I think the average South Carolinian feels the truth as it's described in an economic report issued by TD Economics recently, which says that our state lawmakers' budget decisions over recent years contribute to our inability to rebound after the recent recession.
Ordinary South Carolinians -- members of the hard-working class -- would likely agree that times have been hard in our state, especially hard on people who work for their living, and that any recovery being felt elsewhere in the nation is taking its sweet time getting to our neck of the woods.
So it seems a little odd to hear an old ally of former Governor Mark Sanford taking issue with this new economic analysis and defending the priorities of Sanford and his legislatures.
A recent TD Economics study, which is disputed, paints a bleak picture of South Carolina’s ability to recover to pre-recession levels anytime soon, based on a gap between the revenue the state needs to spend on services and the amount it needs to account for inflation, population growth and potential cuts in federal spending.
“South Carolina, for example, has one of the largest adjusted-revenue gaps in the country, with Georgia and Florida not too far behind,” the TD report says.
“In fact, South Carolina’s fiscal hole is so deep that even if revenues were to grow at 7 per cent a year, the state wouldn’t close its adjusted-revenue gap until 2021.”
Chad Walldorf, chairman of the South Carolina Board of Economic Advisors and budget director during Gov. Mark Sanford’s first term in office, said TD economists used “misleading” revenue data by focusing solely on the state’s general fund.
If memory serves, Walldorf is also a co-founder and former co-owner of the Sticky Fingers barbecue restaurant chain, featuring locations in Mount Pleasant, Charleston, North Charleston, Hilton Head, Columbia and Greenville, and elsewhere in Tennessee, North Carolina, Georgia and Florida, now headquartered well beyond South Carolina's borders, in Atlanta.
And he's the man tapped by Governor Nikki Haley to replace her principled nemesis, John Rainey, as chairman of the Board of Economic Advisors. This must be why Greenville-based Community Journals turned to him for a response.
Walldorf, who was asked by the Journal to read the TD report, was particularly concerned by the conclusion that South Carolina’s “real per student K-12 education funding is 24 percent below 2008 levels,” which TD said was the largest cut in the nation and will take time to restore.
That, Walldorf said, “is just not true. Per pupil spending has consistently gone up, whereas the report states the opposite.”
In fact, he said, spending was $10,566 in 2008 and “every year it has been increased. In the current budget, it is $11,754 per student.”
Walldorf added that in defense of the TD economists, education funding “is just so convoluted that unless you’ve spent a lot of time looking at it and talking to people, it is going to be very difficult.”
Yes, it's very complex.
Tax revenue is collected and deposited in the General Fund, including the full revenue from the one-cent sales tax implemented by the Education Improvement Act of 1984.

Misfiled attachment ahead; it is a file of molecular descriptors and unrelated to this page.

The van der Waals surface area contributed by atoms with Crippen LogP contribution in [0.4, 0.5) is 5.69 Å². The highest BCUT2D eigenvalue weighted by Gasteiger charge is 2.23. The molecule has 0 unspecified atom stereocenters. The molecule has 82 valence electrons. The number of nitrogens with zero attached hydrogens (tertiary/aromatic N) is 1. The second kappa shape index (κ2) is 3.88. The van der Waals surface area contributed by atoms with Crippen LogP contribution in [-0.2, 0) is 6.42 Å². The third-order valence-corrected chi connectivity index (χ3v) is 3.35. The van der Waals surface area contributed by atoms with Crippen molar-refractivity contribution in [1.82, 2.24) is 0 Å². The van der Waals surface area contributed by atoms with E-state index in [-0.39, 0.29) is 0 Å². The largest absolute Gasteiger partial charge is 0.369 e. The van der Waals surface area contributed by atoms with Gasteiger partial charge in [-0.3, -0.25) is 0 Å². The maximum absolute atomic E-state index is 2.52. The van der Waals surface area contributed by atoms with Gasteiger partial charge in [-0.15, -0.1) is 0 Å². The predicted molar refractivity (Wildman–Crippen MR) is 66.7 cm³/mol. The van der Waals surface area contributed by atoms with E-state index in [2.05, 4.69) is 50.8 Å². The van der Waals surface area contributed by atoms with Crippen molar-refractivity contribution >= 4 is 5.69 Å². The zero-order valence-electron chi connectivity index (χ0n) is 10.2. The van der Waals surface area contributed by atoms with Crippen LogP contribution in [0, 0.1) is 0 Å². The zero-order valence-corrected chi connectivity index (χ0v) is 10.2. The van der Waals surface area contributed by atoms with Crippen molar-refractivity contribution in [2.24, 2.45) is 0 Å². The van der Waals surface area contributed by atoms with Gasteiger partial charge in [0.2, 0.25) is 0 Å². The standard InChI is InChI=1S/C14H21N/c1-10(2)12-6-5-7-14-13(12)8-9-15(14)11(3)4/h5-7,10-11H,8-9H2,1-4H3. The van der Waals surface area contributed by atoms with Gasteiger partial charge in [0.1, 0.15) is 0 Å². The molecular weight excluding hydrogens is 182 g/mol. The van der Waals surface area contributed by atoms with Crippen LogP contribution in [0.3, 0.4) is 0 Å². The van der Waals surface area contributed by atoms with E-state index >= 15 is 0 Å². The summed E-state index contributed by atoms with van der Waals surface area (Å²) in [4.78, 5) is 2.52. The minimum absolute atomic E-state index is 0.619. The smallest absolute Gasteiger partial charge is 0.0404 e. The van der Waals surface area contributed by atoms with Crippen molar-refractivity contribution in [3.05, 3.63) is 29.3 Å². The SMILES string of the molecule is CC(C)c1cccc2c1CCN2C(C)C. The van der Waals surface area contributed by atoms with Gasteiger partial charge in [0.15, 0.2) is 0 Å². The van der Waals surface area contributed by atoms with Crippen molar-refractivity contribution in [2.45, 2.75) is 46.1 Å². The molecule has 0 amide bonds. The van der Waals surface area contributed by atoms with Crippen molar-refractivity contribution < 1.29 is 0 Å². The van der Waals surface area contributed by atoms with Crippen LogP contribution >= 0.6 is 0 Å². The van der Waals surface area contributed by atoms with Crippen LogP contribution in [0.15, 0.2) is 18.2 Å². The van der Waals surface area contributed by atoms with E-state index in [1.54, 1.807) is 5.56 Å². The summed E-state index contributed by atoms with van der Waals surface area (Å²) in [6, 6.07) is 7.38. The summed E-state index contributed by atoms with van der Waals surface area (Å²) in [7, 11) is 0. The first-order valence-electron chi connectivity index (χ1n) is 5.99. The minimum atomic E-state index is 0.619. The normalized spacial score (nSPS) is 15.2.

The Education Finance Act of 1977 dictates by formula the amount that will be appropriated from state funds annually as a "base student cost." This amount is to be transmitted to school districts, from which these districts adopt and implement their own budgets.
Additional revenue from local taxes can be added to those local budgets, and funds from the federal government are intended to be passed through the state to districts, too.
So far, so simple.
Where it gets complex is here: Conservative ideology encourages the dismantling and privatization of public schools, because wherever dollars flow, private-sector profits may be realized.
Public education, when appropriately funded, represents the largest part of any state's budget -- a pretty big pot of honey to tempt the average corporate bear.
So, to undermine public confidence in public schools, ideologues conspire to underfund them, starve them of resources, over-burden them with bureaucratic red tape and paperwork, complicate them with overbearing high-stakes testing models, strip the rights of their employees and encroach on the authority of local school boards.
At the same time, these ideologues invent and promote every sort of alternative to public education, from charters to vouchers to virtual schools, to give lawmakers optional channels through which to get public dollars into the private-profit sector.
And, as propaganda demands a skewed truth to fit this alternate universe, it must be insisted that public schools are better-funded than ever, leading the ordinary observer to the most obvious question: If we're spending all this money, why aren't we getting results?
Therefore, former Governor Mark Sanford's former advisor is absolutely correct in his complaint that education funding “is just so convoluted that unless you’ve spent a lot of time looking at it and talking to people, it is going to be very difficult.”
I bet George Orwell would understand it in an instant.